Wednesday, January 5, 2011

The Girl Who Wasn't There

From the July 1954 issue of The Tormented #1, here's the last of the four stories from this frightening first issue (see our previous post for links to the other three) ...I also included the two-page text story so you pre-code completists don't start complaining. This is a nice sort of Twilight Zonie tale of witchcraft and the supernatural, with some fine work from Mike Sekowsky, in particular his lovely rendered young ladies, both good and evil!









9 comments:

goblin said...

I'm quite impressed with 'The Tormented #1.' All four tales were really enjoyable, both art- and story-wise. It's a shame this series only lasted for two issues. So, with this I'd like to make a humble request: Do you happen to have the second issue too, Karswell? Because I'd really like to see if it's as good as the first one.

Anonymous said...

The bad guy wins again!!!! Love it! Boy, we need more of these!

Gumba said...

Maybe Werthem was right -- the only moral in this story is become a witch and get everything you want! BTW, what a misuse of powers! All that work to start in a low rent play? You think she could have put the "erase from existence" into better use! What next, to get a discount at the donut shop?

Another gorgeous raven haired beauty who becomes not so beautiful at certain periods. Again rises the question: Is she good dating material?

Cons: Turns into a hag.
Pros: Most of the time isn't, and can make your enemies disappear permanently!

Tamfos said...

Gumba

To be fair, she does seem to be working her way up -- first actress, then producer of a low rent play. Maybe she's just trying the spell out for the first time, you know? B'way is certainly the next step.

And I'm with Anon. Seeing another story so soon where the bad guy wins is refreshing. I mean, really, can it qualify as a "horror" story if the good guy prevails?

Daniel [oeconomist.com] said...

As I was going up the stair,
I met a girl who wasn't there.
She wasn't there again to-day,
And yet, somehow, I wished she'd stay.

john said...

So good to see Sekowsky getting the love he deserves. There was a time (and perhaps in some places it continues to this day) that Sekowsky was much maligned in fandom. I never could understand why.

21 years ago I bought the original artwork to a 5 page Standard War story by Mike (inked by Tarzan strip illustrator John Celardo). Really nice stuff. I showed it to Jerry DeFuccio (we were friends) and he practically seethed with hatred for Sekowsky. He seemed to suggest that this was the prevailing feeling among industry professionals (as opposed to fandom, which I already knew), but I found that hard to believe. So I made photocopies and went and mailed them off to Alex Toth. Well, the famously critical Toth had so many nice things to say about the copies i sent him, and about Mike's work at Standard in general. Jerry said that Alex was just too nice to bad mouth Sekowsky, but I came to learn over the next 17 years that Alex doled out unsolicited criticism to anyone and everyone whom he believed deserved it -- including to me!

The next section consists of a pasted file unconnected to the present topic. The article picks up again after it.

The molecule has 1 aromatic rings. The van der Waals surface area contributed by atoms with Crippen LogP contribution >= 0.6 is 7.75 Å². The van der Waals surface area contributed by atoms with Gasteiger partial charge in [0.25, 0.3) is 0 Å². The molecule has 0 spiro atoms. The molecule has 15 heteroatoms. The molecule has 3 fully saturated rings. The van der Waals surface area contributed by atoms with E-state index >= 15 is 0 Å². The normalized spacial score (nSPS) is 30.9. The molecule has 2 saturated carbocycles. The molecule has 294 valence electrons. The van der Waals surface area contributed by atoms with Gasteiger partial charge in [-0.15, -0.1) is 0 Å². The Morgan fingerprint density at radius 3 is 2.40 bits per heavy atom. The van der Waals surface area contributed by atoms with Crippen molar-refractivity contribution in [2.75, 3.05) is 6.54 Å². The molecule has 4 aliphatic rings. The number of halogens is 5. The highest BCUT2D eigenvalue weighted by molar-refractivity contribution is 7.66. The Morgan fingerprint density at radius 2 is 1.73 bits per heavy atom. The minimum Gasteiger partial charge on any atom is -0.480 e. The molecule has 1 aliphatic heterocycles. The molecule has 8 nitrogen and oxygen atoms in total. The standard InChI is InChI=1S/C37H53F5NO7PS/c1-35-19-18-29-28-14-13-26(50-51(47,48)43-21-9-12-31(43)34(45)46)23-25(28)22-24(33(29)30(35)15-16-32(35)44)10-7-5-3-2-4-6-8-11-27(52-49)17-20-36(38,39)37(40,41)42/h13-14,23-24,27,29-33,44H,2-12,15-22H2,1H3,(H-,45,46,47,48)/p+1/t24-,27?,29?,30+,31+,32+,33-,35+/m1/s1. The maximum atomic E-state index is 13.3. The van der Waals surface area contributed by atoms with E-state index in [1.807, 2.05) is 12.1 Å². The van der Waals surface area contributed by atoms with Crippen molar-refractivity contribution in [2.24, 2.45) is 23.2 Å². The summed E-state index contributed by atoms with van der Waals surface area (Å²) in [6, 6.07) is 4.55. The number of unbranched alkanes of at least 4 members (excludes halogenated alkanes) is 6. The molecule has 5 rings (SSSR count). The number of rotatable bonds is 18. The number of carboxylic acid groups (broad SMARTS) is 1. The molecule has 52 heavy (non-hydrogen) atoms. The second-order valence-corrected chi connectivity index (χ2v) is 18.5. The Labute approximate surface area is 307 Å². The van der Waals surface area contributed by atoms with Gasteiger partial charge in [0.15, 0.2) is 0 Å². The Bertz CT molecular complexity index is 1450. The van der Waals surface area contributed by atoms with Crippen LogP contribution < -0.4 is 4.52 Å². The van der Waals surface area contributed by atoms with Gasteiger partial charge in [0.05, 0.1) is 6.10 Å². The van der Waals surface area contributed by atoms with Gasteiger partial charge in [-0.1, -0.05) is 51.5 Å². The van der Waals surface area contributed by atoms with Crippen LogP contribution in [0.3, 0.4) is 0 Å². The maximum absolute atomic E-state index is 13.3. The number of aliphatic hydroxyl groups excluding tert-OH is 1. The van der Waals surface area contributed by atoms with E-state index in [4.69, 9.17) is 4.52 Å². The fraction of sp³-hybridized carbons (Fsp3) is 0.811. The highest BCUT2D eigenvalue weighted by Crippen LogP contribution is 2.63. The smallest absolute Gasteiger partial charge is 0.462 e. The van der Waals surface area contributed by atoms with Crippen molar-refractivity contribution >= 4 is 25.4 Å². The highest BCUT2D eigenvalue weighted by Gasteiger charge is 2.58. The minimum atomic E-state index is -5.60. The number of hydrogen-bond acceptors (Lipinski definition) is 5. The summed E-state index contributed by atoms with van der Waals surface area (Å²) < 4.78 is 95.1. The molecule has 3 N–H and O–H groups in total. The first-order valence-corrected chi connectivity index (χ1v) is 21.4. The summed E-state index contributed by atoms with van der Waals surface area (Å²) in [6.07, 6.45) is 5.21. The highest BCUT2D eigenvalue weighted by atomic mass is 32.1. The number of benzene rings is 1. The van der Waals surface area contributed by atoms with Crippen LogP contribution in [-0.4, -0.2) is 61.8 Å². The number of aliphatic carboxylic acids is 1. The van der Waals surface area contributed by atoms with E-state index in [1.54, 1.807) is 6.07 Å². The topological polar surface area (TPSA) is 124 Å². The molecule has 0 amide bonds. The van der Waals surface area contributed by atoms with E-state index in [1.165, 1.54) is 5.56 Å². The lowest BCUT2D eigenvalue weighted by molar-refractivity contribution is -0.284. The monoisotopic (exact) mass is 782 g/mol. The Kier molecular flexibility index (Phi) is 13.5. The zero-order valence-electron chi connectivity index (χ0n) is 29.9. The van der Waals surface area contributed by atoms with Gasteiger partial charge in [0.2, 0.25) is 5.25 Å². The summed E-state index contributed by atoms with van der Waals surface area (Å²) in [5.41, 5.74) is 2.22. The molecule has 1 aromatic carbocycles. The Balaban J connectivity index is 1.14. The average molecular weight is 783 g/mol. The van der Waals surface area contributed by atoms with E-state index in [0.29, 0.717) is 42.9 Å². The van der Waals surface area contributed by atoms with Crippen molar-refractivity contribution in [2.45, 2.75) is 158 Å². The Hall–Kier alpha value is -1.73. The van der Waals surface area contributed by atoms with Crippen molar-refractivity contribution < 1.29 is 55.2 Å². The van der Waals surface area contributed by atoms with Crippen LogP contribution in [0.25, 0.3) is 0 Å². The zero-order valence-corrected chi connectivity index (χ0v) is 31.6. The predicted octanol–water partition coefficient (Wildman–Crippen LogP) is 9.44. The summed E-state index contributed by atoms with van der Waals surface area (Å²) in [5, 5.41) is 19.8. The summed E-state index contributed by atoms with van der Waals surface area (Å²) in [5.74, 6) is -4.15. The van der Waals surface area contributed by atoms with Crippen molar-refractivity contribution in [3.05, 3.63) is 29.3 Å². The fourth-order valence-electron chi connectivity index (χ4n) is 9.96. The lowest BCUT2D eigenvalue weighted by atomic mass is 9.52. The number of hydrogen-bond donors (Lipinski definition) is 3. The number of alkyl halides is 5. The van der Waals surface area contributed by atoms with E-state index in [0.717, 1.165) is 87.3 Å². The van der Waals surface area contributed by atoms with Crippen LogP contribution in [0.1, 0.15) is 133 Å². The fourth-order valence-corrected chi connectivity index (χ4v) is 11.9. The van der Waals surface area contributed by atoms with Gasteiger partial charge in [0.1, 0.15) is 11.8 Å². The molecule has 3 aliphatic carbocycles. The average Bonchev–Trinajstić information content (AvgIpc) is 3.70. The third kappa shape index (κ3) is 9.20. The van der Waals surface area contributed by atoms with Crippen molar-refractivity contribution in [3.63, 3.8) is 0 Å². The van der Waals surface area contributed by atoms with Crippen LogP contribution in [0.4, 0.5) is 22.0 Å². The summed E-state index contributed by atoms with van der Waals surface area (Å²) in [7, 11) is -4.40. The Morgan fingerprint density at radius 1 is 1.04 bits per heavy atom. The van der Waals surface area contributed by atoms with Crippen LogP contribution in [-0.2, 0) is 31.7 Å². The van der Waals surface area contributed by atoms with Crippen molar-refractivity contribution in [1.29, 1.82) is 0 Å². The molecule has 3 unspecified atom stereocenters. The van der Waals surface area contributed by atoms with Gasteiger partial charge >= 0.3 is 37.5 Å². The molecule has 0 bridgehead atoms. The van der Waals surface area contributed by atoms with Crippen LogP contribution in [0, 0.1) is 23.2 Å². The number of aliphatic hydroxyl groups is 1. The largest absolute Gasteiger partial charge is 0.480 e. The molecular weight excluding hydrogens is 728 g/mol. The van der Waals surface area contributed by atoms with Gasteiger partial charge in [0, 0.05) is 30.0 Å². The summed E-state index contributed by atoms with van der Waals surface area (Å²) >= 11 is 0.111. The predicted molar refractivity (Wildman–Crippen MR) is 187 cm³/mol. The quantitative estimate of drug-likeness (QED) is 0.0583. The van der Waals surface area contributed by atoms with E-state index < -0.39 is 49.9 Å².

Of course, Alex also loved Jesse Marsh's work, another artist that was not well appreciated in those days. Alex always cared more for storytelling and clarity over "pretty" pictures and Mike Sekowsky certainly offered the former if not always the latter.

I don't know, that went on for longer than I intended, but any chance to champion Sekowsky, I'll jump on.

Karswell said...

>Do you happen to have the second issue too, Karswell?

Sorry Goblin, I do not... but I may be able to dig up some scans from one of my faithful submissions chums. Check back later this month.

>The bad guy wins again!!!! Love it! Boy, we need more of these!

Haha, don't I know it!

>Again rises the question: Is she good dating material?

Well, if she's as good at "other things" as she is in magic, then I'd say yes.

> can it qualify as a "horror" story if the good guy prevails?

Excellent question! What's everyone think?

>I met a girl who wasn't there.

Kind of brings a sad tear to me weary 'ol eye...

>good to see Sekowsky getting the love he deserves.

I'm not understanding the hatred either, could you tell us a little more about this? Was it because he aped Toth's style so much? That's a bad thing???

john said...

Kars,

The reasons for the hatred against Sekowsky are multifarious and too long-winded to go into in a forum of this size -- let's just say one large part of it was that he was not the Neal Adams or Jack Kirby of his day.

As for his work's similarity to Toth's (particularly in the Standard work) that's allegedly an interesting story. I say allegedly because it's not as if it was ever written down, but apparently after seeing Toth's work, other artists at Standard were encouraged to follow his example by an editor (his name escapes me, shame on me). Hence, (supposedly) Andru, Sekowsky and others started to take on a Tothian quality to their work. I heard this a lot for years, and it seemed to make sense, but who knows? After all, look at Mac Pakula over at Atlas. So maybe Alex was just a DIRECT influence on the artists of his day, and not so much the editors. Alex himself, BTW, avowed no knowledge of this alleged directive.

Karswell said...

Interesting... thanks John!